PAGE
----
Requiring inmates to purchase certain OTC medication from the commissary is neither unconstitutional on its face nor the moving force behind the violation alleged.*fn2 Although Plaintiff claims the policy violated his rights because it did not address situations where OTC medications were unavailable, there is simply no obvious link between the problem encountered by Plaintiff and the policy itself. Plaintiff had the right to medical care and directing Plaintiff to purchase OTC medication that was in fact unavailable did not suffice to discharge the duty to provide care. However, Plaintiff must link the knowing disregard of an excessive risk of harm to his health to one or more named defendants. This requires a showing that jail officials failed to provide Plaintiff with medical treatment other than directing him to the commissary despite knowing, or being placed on notice, that Plaintiff could not obtain the necessary product to care for his needs. Toguchi v. Chung, 391 F.3d 1051, 1057 (9th Cir. 2004). Here, Plaintiff's allegations fall short of establishing the requisite culpability needed to state a plausible claim for relief. Iqbal, 556 U.S. at __, 129 S.Ct. at 1949; Moss, 572 F.3d at 969.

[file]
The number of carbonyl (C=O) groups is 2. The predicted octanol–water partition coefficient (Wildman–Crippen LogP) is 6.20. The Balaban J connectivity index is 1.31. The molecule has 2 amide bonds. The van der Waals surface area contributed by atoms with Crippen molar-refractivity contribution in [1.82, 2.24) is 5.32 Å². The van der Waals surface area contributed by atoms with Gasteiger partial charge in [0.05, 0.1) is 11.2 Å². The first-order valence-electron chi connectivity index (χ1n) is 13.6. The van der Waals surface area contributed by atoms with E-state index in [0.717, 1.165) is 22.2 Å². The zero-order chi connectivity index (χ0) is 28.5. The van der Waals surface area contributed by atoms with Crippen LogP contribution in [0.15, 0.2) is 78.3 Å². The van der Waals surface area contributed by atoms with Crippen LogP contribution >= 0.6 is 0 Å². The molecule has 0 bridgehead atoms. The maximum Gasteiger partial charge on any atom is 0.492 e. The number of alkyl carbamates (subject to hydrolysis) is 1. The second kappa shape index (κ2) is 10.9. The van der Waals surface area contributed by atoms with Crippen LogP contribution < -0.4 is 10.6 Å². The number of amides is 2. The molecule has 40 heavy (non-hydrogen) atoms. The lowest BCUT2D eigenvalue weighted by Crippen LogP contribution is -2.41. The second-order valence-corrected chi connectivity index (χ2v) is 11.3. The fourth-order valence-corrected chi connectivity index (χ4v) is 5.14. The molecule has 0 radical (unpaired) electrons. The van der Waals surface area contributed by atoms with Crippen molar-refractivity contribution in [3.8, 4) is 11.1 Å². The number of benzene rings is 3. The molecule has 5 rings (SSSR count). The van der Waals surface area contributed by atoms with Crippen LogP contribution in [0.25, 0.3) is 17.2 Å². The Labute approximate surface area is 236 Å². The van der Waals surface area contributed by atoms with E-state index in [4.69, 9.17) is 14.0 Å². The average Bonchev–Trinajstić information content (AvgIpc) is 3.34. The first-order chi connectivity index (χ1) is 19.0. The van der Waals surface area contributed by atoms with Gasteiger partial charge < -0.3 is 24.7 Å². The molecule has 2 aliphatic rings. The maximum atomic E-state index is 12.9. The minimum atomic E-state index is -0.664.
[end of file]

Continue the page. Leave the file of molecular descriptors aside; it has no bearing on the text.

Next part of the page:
The Court will provide Plaintiff with the opportunity to file an amended complaint curing these deficiencies.

3. Defendant Yorke

Plaintiff also names Russell Yorke as a defendant in this case, but his complaint is devoid of any allegations linking Yorke, a federal actor, to a violation of his rights. While federal officers may be held liable for damages for the violation of an inmate's constitutional rights, Correctional Serv. Corp. v. Malesko, 534 U.S. 61, 66, 122 S.Ct. 515 (2001); Bivens, 403 U.S. at 91, there is no respondeat superior liability under Bivens, Iqbal, 556 U.S. at __, 129 S.Ct. at 1948. The fact that Plaintiff was in the custody of the United States Marshals Service does not allow for the imposition of liability on Marshals Service officials for the conduct of jail officials, absent the requisite linkage described in the preceding subsection. Iqbal, 556 U.S. at __, 129 S.Ct. at 1948-49.